Henry W. Anderson

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Henry Watkins Anderson (December 20, 1870 – January 7, 1954) was an American attorney and leader of the Republican Party in Virginia. He commanded the American Red Cross Commission to Romania during World War I and was the Republican candidate for governor of Virginia in 1921. He is perhaps best known as one of the founders of the law firm Hunton Williams and as the fiancé of the writer Ellen Glasgow.

Early life[edit]

Anderson was born in Dinwiddie County, Virginia. He received an LL.B. in 1898 from Washington and Lee University and returned to Richmond. He was admitted to the bar and in 1899 formed a partnership with Beverley Bland Munford. Two years later Anderson persuaded Munford, Edmund Randolph Williams, and Eppa Hunton to form a new firm, which evolved into Hunton & Williams, one of the largest and most prestigious law firms in the South.[1]

In 1916, Anderson met and fell in love with the novelist Ellen Glasgow. They began to write a political novel together, for which Anderson supplied copies of his speeches. The character David Blackburn in Glasgow's novel The Builders (1919) strongly resembles Anderson.[2]

World War I[edit]

After the United States entered World War I, Anderson commanded the American Red Cross Commission to Romania. He remained at his post in Romania until March 1918, when Romania's surrender to Germany forced the Red Cross mission to flee the country. He led a dramatic escape by train across Russia, risking falling into the hands of the equally unfriendly Bolsheviks and Mensheviks. He returned to Richmond but after the Armistice went back to Europe as Red Cross commissioner for the entire Balkans.[3]

While in the Balkans, Anderson became infatuated with Queen Marie of Romania, and the two began a daily exchange of letters and presents. The rumors surrounding the relationship between Anderson and the queen and his blatant exploitation of their friendship caused his engagement with Glasgow to disintegrate. Glasgow eventually reconciled with Anderson and remained close to him until her death in 1945. She used recognizable details of his life in depicting her faithless heroes in several novels, including Barren Ground (1925), The Romantic Comedians (1926), and Vein of Iron (1935).[4]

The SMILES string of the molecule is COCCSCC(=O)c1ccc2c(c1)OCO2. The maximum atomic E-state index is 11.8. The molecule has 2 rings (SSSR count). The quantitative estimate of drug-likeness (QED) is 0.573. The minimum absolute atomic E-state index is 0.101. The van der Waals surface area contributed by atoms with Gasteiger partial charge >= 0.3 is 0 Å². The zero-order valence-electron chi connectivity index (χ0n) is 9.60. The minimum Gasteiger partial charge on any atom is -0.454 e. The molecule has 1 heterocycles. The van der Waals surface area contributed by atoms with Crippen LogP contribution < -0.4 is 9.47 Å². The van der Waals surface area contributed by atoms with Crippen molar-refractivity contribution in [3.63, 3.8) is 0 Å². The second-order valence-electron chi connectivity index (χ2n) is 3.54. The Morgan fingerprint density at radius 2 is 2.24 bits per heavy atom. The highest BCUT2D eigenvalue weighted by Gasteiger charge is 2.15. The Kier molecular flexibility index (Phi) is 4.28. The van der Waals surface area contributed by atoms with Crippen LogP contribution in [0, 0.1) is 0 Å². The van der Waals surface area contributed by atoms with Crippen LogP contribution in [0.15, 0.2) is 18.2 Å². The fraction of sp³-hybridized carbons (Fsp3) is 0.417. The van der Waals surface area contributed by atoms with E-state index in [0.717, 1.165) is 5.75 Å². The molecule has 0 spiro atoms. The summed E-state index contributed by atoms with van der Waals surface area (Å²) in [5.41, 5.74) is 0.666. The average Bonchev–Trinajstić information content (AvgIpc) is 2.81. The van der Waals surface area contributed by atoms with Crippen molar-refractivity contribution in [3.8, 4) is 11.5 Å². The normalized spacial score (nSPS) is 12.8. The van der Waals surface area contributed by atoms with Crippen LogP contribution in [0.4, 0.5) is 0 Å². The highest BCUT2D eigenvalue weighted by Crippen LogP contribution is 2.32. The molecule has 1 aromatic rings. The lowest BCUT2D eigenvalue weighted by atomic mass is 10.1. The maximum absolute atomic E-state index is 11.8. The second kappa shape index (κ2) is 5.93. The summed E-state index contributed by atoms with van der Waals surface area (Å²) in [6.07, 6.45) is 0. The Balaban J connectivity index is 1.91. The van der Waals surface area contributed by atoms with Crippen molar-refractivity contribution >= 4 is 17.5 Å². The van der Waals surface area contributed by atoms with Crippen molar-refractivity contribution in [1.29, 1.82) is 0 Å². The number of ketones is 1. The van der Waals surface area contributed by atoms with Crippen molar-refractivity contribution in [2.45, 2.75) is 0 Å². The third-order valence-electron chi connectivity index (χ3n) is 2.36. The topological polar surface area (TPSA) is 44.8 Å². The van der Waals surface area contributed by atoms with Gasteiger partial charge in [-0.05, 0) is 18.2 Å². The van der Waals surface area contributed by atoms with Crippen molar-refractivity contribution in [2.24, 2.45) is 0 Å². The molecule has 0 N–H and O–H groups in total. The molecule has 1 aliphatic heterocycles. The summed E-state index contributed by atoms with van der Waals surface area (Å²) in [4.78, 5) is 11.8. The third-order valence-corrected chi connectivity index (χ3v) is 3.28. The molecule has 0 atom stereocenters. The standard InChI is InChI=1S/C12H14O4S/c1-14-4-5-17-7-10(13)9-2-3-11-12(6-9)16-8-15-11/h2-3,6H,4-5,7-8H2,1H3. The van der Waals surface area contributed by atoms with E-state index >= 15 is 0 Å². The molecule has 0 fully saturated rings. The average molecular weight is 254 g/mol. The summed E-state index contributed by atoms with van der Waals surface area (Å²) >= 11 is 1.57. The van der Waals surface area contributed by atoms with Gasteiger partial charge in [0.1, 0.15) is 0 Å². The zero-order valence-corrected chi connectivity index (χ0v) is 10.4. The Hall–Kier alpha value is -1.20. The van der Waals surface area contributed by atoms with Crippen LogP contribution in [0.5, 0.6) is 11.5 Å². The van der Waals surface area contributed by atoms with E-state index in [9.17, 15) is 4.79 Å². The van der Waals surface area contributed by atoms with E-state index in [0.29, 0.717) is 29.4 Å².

Political career[edit]

In 1920, Anderson received the unanimous endorsement of the Virginia Republican convention for the vice presidency and at the national convention placed fourth in the initial balloting, but Calvin Coolidge received the nomination. Anderson chaired the Republican state convention in 1921 and was nominated for governor of Virginia. He ran on a platform advocating abolition of the poll tax, improvement of highways, reform of the educational system, and greater fiscal responsibility on the part of state government. In the general election, Anderson won about 35 percent of the vote and lost to Elbert Lee Trinkle.

Coolidge chose Anderson in 1924 as the agent to settle the Mexican claims resulting from retaliatory raids against Pancho Villa in 1916.

Anderson was mentioned for the vice presidency in 1928 and again in 1931. Presidents Warren G. Harding and Herbert Hoover considered nominating him to the United States Supreme Court in 1924 and 1931 respectively, but neither made such a nomination because of the opposition of Virginia Republican leader C. Bascom Slemp and a lack of support from Virginia's Democratic U.S. senators. In 1929 Hoover appointed Anderson to the Wickersham Commission on issues relating to law enforcement, criminal activity, police brutality, and Prohibition.[5]

Legal career[edit]

During the Great Depression, Anderson was a pioneer in corporate reorganization, especially for railroads and transportation companies. He became counsel for the Seaboard Air Line Railway, the Saint Louis-San Francisco Railway, the Denver and Rio Grande Western, and the Baltimore and Ohio. Anderson took a major part in developing what became Chapter XV of the 1939 Bankruptcy Act.[6]

Anderson was stricken with colon cancer late in the 1940s and was eventually confined to bed. He died on January 7, 1954, and was buried in Hollywood Cemetery in Richmond.

Further reading[edit]

  • Anne Hobson Freeman, The Style of a Law Firm: Eight Gentlemen from Virginia (1989), 76–103.
  • Thomas B. Gay, The Hunton Williams Firm and Its Predecessors, 1877–1954 (1971), 36–46.
  • John T. Kneebone et al., eds., Dictionary of Virginia Biography (1998- ), 1:136-138.
  • Virginia State Bar Association Proceedings (1954), 115–117.

References[edit]

  1. ^ Thomas B. Gay, The Hunton Williams Firm and Its Predecessors, 1877–1954 (1971), 36–46.
  2. ^ John T. Kneebone et al., eds., Dictionary of Virginia Biography (1998- ), 1:136-137.
  3. ^ Anne Hobson Freeman, The Style of a Law Firm: Eight Gentlemen from Virginia (1989), 76–103.
  4. ^ John T. Kneebone et al., eds., Dictionary of Virginia Biography (1998- ), 1:136-138.
  5. ^ Encyclopedia of Crime and Punishment, Volume 1, edited by David Levinson, page 1708
  6. ^ Anne Hobson Freeman, The Style of a Law Firm: Eight Gentlemen from Virginia (1989), 76–103.